What is my novel?
“How much of your novel is an autobiography?”
It’s a good question to ask a writer.
A good question
It was asked at the launch of The Tin Heart Gold Mine, but it’s not a simple question to answer. I immediately wanted to ask the other writers there what they thought. It’s easier to answer this question sideways by referring to other authors and other books. I’ve just finished reading The Ginger Tree by Oswald Wynd. I loved the book, but, as a writer, I wanted to ask Wynd how he arrived at the main character. Did he know someone like that? Did he research the character? Was she entirely imagined? Was she a female version of himself? How many genders, generations, epochs and eras and cultures must a writer experience before they can write about it? How fictional can fiction be?
Fiction, non-fiction and autobiography
There are many ways in which the writing of fiction differs from the writing of an autobiography. To complicate it further, both fiction and autobiography have many differing and shared elements that go into their construction. What they have in common is that they are both constructions – artificial and invented structures for telling a story. Writers construct these inventions – story nests if you like – from their own breast feathers, lay their eggs in them, incubate them, hatch them by chipping at the shells and then feed their story babies with half-digested regurgitations from their own bodies. Then, of course, – though that will have to be another post – they worry that the wretched creatures won’t fly when pushed out of the nest.
Marjane Satrapi, a writer and artist I admire, author of Persepolis said this:
“I don’t like the term ‘autobiography’. I rather like the term ‘autofiction’. The second you make a script out of the story of your life it becomes fictional. Of course, the truth is never far. But the story is created out of it.”
It very well illustrates the predicament I found myself in when I completed my unpublished novel, The Love and Wisdom Crimes. It was a fictionalised memoir. I chose to write it that way so not to distress people who were still alive. I changed names and the times of some events. For a while afterwards I felt that I had altered my own past history. I couldn’t remember what had really happened and what I had written but disguised. It frightened me because there is another very important reason that we write both fiction and autobiography. The reason is that both connect us into time – past, present and future. Storytelling in any form – sung, recited or read – connects us with the time before us and the people in our future. We are all troubadours and minstrels singing our poetry about life. V S Naipaul said that fiction tells us the truth about the author while Philip Guedalla says autobiography tells the truth about the people the writer knows.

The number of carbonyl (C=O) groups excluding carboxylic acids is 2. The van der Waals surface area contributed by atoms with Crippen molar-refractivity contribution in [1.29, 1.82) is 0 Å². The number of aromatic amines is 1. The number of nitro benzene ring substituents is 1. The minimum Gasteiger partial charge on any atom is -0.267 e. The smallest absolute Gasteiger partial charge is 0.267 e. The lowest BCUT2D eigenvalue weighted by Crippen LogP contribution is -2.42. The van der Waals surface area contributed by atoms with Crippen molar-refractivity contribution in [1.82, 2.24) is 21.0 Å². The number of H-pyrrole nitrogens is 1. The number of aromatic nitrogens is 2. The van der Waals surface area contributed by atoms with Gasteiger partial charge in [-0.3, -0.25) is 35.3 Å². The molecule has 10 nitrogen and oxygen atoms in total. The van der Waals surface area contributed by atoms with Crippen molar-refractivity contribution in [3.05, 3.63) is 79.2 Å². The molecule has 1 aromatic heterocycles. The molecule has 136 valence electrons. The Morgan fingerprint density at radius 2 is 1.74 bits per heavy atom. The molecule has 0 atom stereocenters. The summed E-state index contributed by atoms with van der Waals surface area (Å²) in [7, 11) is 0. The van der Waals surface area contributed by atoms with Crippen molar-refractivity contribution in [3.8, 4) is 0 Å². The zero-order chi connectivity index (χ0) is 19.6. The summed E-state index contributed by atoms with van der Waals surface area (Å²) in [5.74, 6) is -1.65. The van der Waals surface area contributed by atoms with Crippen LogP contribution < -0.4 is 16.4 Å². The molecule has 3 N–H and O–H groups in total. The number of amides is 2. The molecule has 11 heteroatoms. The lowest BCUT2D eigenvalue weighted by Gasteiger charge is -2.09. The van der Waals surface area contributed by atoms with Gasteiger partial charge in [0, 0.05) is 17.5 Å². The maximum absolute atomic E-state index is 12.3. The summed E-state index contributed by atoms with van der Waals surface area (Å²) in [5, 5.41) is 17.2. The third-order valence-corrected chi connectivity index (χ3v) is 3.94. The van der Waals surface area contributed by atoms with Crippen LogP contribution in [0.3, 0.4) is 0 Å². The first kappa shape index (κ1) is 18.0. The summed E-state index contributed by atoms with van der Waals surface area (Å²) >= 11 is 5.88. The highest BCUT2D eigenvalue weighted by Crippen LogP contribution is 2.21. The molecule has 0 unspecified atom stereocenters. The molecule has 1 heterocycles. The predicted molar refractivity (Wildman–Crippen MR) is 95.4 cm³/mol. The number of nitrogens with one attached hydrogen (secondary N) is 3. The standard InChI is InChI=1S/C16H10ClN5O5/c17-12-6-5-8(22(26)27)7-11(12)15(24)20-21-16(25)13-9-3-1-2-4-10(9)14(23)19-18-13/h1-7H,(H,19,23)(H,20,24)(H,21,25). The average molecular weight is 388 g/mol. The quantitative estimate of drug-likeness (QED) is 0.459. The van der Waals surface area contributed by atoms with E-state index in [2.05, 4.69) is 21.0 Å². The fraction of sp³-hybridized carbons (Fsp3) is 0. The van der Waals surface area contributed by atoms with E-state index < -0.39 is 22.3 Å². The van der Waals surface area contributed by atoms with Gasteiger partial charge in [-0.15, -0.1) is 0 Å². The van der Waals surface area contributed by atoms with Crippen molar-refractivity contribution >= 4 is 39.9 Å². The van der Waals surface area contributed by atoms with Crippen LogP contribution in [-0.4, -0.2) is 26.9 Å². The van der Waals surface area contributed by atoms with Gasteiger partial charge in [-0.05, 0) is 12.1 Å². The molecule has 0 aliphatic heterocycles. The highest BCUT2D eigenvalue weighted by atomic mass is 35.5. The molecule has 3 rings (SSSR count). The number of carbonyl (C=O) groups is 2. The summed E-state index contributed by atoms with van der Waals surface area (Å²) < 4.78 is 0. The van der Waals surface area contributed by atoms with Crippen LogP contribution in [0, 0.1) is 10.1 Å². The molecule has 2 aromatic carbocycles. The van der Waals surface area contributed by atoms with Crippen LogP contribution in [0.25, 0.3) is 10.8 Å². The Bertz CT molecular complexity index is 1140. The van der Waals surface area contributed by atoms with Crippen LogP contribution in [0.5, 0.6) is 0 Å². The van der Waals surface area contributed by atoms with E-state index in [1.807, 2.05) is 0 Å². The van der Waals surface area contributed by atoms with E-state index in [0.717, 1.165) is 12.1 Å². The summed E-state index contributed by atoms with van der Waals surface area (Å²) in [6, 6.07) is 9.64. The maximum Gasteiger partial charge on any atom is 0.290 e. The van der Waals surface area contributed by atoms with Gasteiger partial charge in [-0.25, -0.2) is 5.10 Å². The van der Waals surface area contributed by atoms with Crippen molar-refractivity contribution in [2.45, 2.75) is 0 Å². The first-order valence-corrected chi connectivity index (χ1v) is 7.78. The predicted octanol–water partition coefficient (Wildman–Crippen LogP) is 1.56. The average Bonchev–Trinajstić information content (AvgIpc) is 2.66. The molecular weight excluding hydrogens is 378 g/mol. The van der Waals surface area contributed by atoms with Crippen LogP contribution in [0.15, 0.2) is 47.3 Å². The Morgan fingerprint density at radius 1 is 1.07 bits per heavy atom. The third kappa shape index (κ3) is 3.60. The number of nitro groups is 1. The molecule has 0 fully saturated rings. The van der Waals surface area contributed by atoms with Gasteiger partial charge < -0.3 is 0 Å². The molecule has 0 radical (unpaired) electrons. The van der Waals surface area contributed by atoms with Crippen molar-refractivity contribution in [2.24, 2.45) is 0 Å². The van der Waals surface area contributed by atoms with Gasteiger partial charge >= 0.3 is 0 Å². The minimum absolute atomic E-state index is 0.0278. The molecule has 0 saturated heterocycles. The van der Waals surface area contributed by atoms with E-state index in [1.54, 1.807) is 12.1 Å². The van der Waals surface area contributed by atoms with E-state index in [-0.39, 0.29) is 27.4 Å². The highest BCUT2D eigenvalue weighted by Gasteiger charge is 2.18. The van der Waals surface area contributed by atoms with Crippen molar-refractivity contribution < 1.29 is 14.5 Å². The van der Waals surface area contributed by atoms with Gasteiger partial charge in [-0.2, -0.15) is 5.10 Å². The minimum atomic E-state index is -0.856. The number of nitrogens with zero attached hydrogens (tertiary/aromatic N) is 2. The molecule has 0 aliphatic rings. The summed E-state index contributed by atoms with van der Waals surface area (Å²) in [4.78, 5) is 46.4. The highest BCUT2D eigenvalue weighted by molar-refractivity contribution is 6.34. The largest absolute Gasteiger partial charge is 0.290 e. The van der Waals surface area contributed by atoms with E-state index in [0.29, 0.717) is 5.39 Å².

Novels are about the author or not?
The Tin Heart Gold Mine is not autobiographical. The main character, Lara, is not me though she, too, is an artist. There are, however, two things that happen to her that happened first to me. One is her drive through the riots from the airport to the city. The other is her walk through the buffalo herd. The London flat that Lara and Tim live in is one that I knew well, but the furniture, use of the rooms and what happens in them is all invented.
There is much more to say on this subject – I hope that perhaps, it will provoke a discussion and comments.
Ruth, I think we all draw from our own life’s experiences from time to time – sometimes without realizing we’re doing it. Some of my relatives sneak into my stories or I steal some of their characteristics. I believe that our imagination, which is where our stories really come from, is a huge filing cabinet of things stored away and the more you’ve lived the fuller those cabinet drawers are, with a wealth of information to put flesh on the bones of our stories.
I think it’s a really interesting discussion to have with other writers – how we each manage to separate our real lives and our writing – if we do!
I have no imagination so am in awe of those who do. Although I have written extensively in academia, my words are all based around concrete facts and how to present them in such a way that the reader finds engaging. However there are some similarities, it is very easy to confuse personal and professional facts, the knowing and experience knowing are two very different beasts. Would love to be creative, my world is very black and white.
I think you are right – it is easy to confuse facts and fiction, personal and professional – luckily writers don’t have to make distinctions that are too clear – so often we write about what is on the boundaries of those ideas.